When flying outside, GPS location and positioning sensors can keep a drone hovering in an exact spot, regardless of fluctuating wind streams and conditions. Inside an HRSG, those same sensors often fail to function. A GPS signal cannot be obtained through the insulated HRSG casing, and the drone positioning sensors reflect off of the liner metal. If the sensors are left on, the drone may fluctuate positions rapidly as the GPS recalibrates its location during brief moments it’s able to connect. For this reason, the sensors are turned off for most indoor HRSG flights and flying is done manually, leaving the pilot to have to react to drafts and other factors which can impact the flight plan.
When training pilots for indoor flights, pilots should have several hours logged without the use of GPS or added sensors. Manual flying skills are a must.
Along with the FAA rules and tips, a few HRST HRSG flying tips are as follows:
- Practice flying without the sensors and GPS outdoors before attempting indoors
- Get used to flying in a weak to moderate wind without any sensors
- Wear a dust mask indoors so you don’t inhale whatever the drone kicks up off the floor
- Wear safety glasses, preferably spoggles to keep the debris out of your eyes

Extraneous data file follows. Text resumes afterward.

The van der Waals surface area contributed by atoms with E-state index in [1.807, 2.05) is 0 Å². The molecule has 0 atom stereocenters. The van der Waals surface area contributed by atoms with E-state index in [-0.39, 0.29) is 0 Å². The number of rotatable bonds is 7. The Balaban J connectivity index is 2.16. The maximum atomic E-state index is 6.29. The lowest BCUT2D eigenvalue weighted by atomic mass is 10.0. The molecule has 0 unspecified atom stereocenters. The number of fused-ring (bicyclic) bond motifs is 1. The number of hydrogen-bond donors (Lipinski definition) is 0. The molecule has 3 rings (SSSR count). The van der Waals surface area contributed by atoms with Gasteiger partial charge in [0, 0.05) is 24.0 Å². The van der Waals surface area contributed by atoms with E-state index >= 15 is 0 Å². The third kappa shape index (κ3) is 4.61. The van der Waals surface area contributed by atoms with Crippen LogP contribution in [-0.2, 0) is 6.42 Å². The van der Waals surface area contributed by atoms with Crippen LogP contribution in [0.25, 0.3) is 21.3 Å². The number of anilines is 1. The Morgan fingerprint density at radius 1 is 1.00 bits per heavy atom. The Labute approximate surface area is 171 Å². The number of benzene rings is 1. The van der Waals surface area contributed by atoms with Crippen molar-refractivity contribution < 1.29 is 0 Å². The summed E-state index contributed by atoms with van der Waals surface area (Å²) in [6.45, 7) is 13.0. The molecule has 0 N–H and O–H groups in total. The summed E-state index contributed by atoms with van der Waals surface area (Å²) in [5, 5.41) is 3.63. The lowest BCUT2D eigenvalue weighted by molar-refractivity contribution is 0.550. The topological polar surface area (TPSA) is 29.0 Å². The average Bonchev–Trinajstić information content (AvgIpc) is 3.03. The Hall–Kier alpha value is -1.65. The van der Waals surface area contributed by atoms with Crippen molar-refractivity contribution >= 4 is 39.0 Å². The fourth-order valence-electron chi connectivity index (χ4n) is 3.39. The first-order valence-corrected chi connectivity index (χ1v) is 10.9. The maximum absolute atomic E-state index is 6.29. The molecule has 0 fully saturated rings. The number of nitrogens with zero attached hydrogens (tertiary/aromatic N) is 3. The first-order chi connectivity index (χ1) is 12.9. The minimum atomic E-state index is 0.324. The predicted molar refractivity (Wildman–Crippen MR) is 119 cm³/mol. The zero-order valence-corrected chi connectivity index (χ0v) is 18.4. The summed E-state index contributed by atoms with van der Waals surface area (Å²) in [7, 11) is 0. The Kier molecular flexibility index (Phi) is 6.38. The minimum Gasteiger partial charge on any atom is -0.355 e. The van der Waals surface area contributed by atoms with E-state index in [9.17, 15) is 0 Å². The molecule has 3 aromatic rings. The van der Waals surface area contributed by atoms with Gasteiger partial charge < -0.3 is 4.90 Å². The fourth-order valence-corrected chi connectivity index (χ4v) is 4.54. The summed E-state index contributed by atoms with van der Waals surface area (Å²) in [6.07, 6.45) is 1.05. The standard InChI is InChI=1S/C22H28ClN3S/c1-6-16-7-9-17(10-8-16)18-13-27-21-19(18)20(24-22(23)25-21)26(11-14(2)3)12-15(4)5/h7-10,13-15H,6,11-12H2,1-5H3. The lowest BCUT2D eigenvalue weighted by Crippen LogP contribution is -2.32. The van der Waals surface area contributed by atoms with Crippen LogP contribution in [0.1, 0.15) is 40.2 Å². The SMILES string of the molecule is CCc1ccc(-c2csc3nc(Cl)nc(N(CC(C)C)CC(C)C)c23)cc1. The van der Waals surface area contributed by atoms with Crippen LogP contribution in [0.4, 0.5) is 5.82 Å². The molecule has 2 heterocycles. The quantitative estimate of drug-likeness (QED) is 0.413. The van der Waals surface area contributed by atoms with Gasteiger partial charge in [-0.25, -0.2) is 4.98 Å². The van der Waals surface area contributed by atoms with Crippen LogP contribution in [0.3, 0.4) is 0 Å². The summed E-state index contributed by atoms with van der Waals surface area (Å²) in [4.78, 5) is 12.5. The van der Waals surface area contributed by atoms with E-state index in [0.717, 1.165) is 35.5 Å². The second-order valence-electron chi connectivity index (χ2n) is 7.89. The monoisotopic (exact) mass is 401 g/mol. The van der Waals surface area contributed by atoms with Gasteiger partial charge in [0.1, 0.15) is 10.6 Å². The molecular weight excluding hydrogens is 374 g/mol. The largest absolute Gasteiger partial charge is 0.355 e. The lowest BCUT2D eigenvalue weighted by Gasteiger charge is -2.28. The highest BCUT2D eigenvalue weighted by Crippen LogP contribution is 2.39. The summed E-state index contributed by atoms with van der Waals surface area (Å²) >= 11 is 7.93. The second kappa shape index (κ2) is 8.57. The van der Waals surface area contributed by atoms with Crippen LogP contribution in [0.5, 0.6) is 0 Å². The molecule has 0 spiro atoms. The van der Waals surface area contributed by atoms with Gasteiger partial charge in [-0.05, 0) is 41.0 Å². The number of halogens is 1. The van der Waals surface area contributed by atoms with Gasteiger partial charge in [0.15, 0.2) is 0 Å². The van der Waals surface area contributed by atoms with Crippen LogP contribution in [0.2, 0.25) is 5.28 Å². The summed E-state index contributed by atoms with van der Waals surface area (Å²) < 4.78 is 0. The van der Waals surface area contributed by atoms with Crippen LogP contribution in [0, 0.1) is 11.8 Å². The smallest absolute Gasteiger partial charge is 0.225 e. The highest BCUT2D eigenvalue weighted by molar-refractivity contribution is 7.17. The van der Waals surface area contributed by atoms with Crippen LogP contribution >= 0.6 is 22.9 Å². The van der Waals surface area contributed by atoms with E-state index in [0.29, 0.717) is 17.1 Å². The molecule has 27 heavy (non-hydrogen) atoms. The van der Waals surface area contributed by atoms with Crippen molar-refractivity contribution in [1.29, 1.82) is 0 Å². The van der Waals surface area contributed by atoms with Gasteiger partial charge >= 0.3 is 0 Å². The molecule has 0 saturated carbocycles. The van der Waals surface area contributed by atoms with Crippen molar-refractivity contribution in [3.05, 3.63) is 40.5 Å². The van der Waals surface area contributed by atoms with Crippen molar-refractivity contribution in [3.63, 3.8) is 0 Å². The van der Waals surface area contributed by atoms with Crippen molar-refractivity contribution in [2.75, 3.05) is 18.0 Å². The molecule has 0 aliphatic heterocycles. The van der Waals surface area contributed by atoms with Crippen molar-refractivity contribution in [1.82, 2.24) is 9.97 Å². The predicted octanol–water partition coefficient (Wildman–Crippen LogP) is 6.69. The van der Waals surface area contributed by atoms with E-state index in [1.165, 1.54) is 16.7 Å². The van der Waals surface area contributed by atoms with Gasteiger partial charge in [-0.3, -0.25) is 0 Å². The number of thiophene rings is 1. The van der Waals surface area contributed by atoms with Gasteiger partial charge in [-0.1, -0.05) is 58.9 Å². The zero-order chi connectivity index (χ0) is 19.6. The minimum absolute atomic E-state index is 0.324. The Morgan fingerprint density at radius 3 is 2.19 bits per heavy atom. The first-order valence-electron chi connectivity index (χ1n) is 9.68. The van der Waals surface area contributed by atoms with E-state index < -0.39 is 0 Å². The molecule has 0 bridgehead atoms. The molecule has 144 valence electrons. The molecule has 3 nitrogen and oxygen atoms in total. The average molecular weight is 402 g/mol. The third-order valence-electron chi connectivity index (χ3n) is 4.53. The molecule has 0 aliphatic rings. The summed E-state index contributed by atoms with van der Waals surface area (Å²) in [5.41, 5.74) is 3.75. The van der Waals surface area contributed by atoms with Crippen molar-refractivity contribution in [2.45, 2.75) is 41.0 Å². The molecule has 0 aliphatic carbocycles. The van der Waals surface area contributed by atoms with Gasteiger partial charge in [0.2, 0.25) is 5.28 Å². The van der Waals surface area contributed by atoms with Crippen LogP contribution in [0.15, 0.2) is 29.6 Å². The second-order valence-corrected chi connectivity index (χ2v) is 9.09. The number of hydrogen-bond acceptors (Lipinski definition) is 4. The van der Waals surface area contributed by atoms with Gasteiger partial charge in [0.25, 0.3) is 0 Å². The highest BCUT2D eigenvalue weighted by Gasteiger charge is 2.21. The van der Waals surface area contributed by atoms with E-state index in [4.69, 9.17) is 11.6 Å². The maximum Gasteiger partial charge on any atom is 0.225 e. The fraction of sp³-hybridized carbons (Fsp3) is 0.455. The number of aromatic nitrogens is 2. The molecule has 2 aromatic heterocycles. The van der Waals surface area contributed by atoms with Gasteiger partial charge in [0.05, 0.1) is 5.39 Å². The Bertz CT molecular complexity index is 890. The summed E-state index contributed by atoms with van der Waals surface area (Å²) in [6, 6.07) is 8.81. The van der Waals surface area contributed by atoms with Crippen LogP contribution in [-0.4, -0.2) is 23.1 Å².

- As always, wear proper PPE in the event of a crash
- Use propeller guards so small bumps into the liner or HRSG components won’t cause a crash
- Find the proper lighting for the situation. You don’t want a washed out view for inspection or a muddled line of sight
Following these tips, along with having the proper training and knowledge of flight guidelines will allow for safe operation and a successful inspection.
As strapped maintenance budgets become more common with aging equipment, the need for time and cost-efficient inspections increases. Adding a drone to your regular inspection scope of visual inspection from the floor, targeted NDE and borescope inspection of the water-side components, fills in the inspection void of identifying taller issues. Drone inspections offer a safe, reliable, and affordable way to understand and track the condition of HRSG components in areas unable to be visually inspected from the floor level inspection. Drones are continuously improving. Extended flight times, improved sensors, and quicker outdoor flight FAA approvals are just a few improvements coming down the line. Offering reduced inspection costs, reduced downtime, quicker inspection times, and historical trending data, the drone “boom” isn’t landing anytime soon so now is the time to get on board.
Natalie Teuchert is a mechanical engineer, HRSG inspector and drone pilot at HRST Inc.